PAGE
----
Graeme Hill's Dev Blog

Don't let "Option Strict Off" make you lazy

Star date: 2009.106

VB.NET has the sometimes useful feature of late binding, but this seems to lead to poor code. By default, late binding is enabled (ie: Option Strict is set to Off) allowing for implicit narrowing conversions (no cast). Although there are certainly cases where this is a useful feature that can cut down on the amount of reflection code left up to the programmer, I have found that it is more often a cause of less robust code and needless performance degradation.

With Option Strict Off we can write code like this:

Dim obj As Object = "Hello, World!"
Dim str As String = obj

In this case the code will run just fine, and it saved us the hassle of casting obj to String. However, we will obviously run into problems in a situation like this:

Dim obj As Object = "Hello, World!"
Dim int As Integer = obj

Even though int is an Integer this code will compile, but at runtime there will be an InvalidCastException. This is all pretty simple stuff, but the bottom line is that in this case, Option Strict Off gives a runtime error, while Option Strict On gives a compile error. The value of compile-time errors should not be taken lightly, and in my humble opinion they are a programmer's best friend. With Option Strict On our first sample only needs a minor change:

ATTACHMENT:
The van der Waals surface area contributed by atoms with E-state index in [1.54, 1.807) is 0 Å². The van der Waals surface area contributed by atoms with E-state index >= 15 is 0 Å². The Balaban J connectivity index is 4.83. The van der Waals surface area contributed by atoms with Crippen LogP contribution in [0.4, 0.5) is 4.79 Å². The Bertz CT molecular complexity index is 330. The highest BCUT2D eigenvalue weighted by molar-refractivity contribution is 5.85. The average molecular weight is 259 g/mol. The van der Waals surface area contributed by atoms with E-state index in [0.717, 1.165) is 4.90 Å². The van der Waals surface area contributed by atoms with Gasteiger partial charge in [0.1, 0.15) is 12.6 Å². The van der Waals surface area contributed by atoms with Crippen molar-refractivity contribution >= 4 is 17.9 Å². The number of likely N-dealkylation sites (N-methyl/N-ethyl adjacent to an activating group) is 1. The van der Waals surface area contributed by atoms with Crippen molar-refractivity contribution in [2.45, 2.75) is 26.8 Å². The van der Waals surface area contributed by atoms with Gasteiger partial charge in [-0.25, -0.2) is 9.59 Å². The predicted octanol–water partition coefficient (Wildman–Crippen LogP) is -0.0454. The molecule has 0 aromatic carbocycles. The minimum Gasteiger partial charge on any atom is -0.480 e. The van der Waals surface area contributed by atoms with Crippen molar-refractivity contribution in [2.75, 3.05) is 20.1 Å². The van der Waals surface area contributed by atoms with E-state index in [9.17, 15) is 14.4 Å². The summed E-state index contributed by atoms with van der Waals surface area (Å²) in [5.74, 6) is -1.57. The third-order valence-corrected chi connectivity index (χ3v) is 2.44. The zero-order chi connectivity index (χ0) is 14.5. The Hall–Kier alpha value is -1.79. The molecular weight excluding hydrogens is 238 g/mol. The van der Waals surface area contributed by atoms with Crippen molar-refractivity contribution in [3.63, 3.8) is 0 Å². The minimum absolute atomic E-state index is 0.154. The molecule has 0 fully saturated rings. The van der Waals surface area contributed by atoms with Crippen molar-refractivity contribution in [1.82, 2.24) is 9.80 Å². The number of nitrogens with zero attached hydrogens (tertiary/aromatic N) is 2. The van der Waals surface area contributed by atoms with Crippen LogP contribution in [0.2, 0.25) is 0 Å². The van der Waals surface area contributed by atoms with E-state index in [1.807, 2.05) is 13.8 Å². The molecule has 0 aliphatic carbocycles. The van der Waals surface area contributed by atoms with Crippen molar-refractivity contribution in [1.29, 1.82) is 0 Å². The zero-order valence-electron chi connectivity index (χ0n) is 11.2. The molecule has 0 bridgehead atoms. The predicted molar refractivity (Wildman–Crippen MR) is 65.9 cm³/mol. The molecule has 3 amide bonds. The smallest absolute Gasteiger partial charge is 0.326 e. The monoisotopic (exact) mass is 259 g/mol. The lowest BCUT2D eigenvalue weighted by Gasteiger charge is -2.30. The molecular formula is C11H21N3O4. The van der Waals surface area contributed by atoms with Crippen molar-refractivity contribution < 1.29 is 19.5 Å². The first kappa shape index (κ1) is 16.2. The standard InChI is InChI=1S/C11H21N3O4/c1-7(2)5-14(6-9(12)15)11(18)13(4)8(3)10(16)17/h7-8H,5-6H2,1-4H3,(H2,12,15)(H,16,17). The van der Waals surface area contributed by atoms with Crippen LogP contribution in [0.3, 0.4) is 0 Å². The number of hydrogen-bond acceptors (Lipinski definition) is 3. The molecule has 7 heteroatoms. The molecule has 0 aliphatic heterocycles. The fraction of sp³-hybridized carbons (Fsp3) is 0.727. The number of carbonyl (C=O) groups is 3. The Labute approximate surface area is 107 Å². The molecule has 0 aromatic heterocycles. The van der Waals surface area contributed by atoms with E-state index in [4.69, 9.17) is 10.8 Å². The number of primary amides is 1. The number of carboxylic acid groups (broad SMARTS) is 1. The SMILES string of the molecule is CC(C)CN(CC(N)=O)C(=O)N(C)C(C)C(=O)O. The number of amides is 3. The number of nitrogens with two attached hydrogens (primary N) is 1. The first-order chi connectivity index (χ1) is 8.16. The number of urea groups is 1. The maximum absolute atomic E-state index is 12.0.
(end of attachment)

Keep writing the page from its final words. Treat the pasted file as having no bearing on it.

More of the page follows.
Dim obj As Object = "Hello, World!"
Dim str As String = DirectCast(obj, String)

Was it really that difficult just to cast it? Type casting is not an inconvenience, but a necessary precaution requiring the programmer to say to the compiler: "Yes, I did intend to perform a narrowing conversion. It was not an accident".

As a general rule of thumb, I like to set Option Strict On as the project default (go to Project -> Properties -> Compile) and then add Option Strict Off to code files that require it rather than the other way around.